Marion Street redo brings 80 new parking spots

Parking improving bit-by-bit says Downtown leader

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When locals talk about parking in Oak Park, fingers wag, eyes roll and the conversation can become a rant about the inadequate number of lots and spots currently in the Downtown business district.

Many long-time Marion Street retailers like Daniel DeMarte, owner of the newly-opened Vestio, aren't reserved about their frustration over the quick tick meters and hard-to-find street parking for customers.

"They can talk all they want about the parking on the other side of Marion Street, but it is meaningless," DeMarte says. "There should be more parking somewhere near here."

Sure, bring your car! The Marion Street project will add 80 surface parking spaces. The handy map at right locates all parking lots and garages.

Village Manager Tom Barwin says the local retailers are right, because every on-street parking spot, depending on which study one believes, can generate anywhere from $10,000 to $20,000 in retail revenues. Related to those stats, the village has created 48 new parking spots through the Marion Street project: 11 spots on Marion Street and 10 on Lake Street, in addition to the 27 spots that will be in the new Marion Street parking lot that is currently being designed. Additionally, before the village started the project, North Boulevard was converted to a one-way street in order to add an additional 35 to 40 spots. In all, by the end of the redevelopment of Marion Street, the village will have added about 80 new surface parking spaces to the area.

"Recently we have received seven submissions for requests for qualifications (RFQ) for new developments (in Downtown) and we will begin to turn our attention to Westgate and the North Boulevard parking lot options and opportunities," Barwin says. "Don't be misled. Although we appreciate the importance of parking, the primary driver in this restreeting was to have the new street retain a pedestrian orientation and feel, so you will see very narrow lanes, very beefy sidewalks, a variety of outdoor café possibilities, bike racks and sitting opportunities. We also have a sound system that is wired into it for special events."

Loretta Daly, the village's business services manager, adds that the Holley Court Garage has just been expanded to 1,200 spaces, and the RFQ for the Colt Building includes discussion about a garage for North Boulevard. The village also has a redevelopment agreement with Morningside Developers for the corner of South Boulevard and Harlem, which will have a parking component.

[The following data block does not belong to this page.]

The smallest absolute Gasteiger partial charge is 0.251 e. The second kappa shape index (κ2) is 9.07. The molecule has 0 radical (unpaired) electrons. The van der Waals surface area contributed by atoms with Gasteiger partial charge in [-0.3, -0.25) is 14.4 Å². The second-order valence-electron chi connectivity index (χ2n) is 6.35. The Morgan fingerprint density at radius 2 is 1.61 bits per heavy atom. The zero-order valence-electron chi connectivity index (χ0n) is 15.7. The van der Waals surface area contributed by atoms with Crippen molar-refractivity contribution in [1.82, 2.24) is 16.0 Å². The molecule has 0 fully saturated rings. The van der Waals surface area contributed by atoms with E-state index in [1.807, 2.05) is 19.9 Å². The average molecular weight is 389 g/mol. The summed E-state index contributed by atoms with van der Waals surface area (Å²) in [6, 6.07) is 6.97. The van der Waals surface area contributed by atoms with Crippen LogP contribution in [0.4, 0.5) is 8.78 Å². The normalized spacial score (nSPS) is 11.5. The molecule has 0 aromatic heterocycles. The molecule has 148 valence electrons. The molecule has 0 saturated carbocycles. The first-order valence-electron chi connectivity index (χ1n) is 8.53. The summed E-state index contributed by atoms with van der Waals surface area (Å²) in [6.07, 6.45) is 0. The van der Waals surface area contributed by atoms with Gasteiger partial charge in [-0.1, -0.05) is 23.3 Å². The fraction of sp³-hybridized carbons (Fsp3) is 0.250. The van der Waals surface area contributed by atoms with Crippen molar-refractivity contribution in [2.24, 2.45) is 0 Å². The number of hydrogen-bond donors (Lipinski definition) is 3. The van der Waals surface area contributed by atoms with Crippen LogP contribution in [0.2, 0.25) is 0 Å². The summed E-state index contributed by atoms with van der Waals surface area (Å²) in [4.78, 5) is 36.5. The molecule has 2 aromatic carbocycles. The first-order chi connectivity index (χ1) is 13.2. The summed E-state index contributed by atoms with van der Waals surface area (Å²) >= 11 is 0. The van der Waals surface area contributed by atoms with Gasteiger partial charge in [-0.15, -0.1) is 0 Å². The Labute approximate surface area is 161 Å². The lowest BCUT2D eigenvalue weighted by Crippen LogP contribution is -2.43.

"Our job is to make sure that we have a parking system as well as signage to make people comfortable getting to Holley Court and utilizing it," Daly says. "We are looking at the employee parking in the area, and how we can better address their needs and get them to more remote locations so we can open up more street parking for customers. Any development they do in conjunction with the Colt site will speak to the parking lot being proposed on North Boulevard, but we just don't know what that will look like yet."

One move in the right direction, says Pat Zubak, executive director of the Downtown organization, could be hiring a parking consultant who could take a longer view of the situation by doing an assessment of how Oak Park parking spaces are being organized. She acknowledges that while there is the expanded Holley Court garage, that it is now "up for grabs" because the construction workers from the Whiteco project are using it. Also frustrating for Downtown retailers is the Forest and Lake garage, which may eventually be wrapped up in a larger development project, though there are no definite plans right now. Zubak also wonders what will happen with the Colt Building redo.

"The North Boulevard property is potentially on the table, too. So there is another possible property for a parking deck," Zubak says. "So we are looking at a lot of possibilities at this point. We are certainly in a better place than we were a year ago, in regards to parking, especially with the lot that was lost behind Chase Bank. That has taken its toll on the Downtown business community. But now, bit by bit, we are starting to get that all back.

"Any business district will have parking issues," she says, "but I think if shoppers will come down here, they could definitely find a spot in one go-around between all the different lots and spots on the street. If you are going to be here for a couple of hours, the best bets are the decks in Holley Court and Forest Avenue so you don't have to run out and feed a meter, because that is a hassle, too. A lot of people are hesitant to do that, but once you do, you find out how easy it is because the first two hours are free, and you can't beat that."


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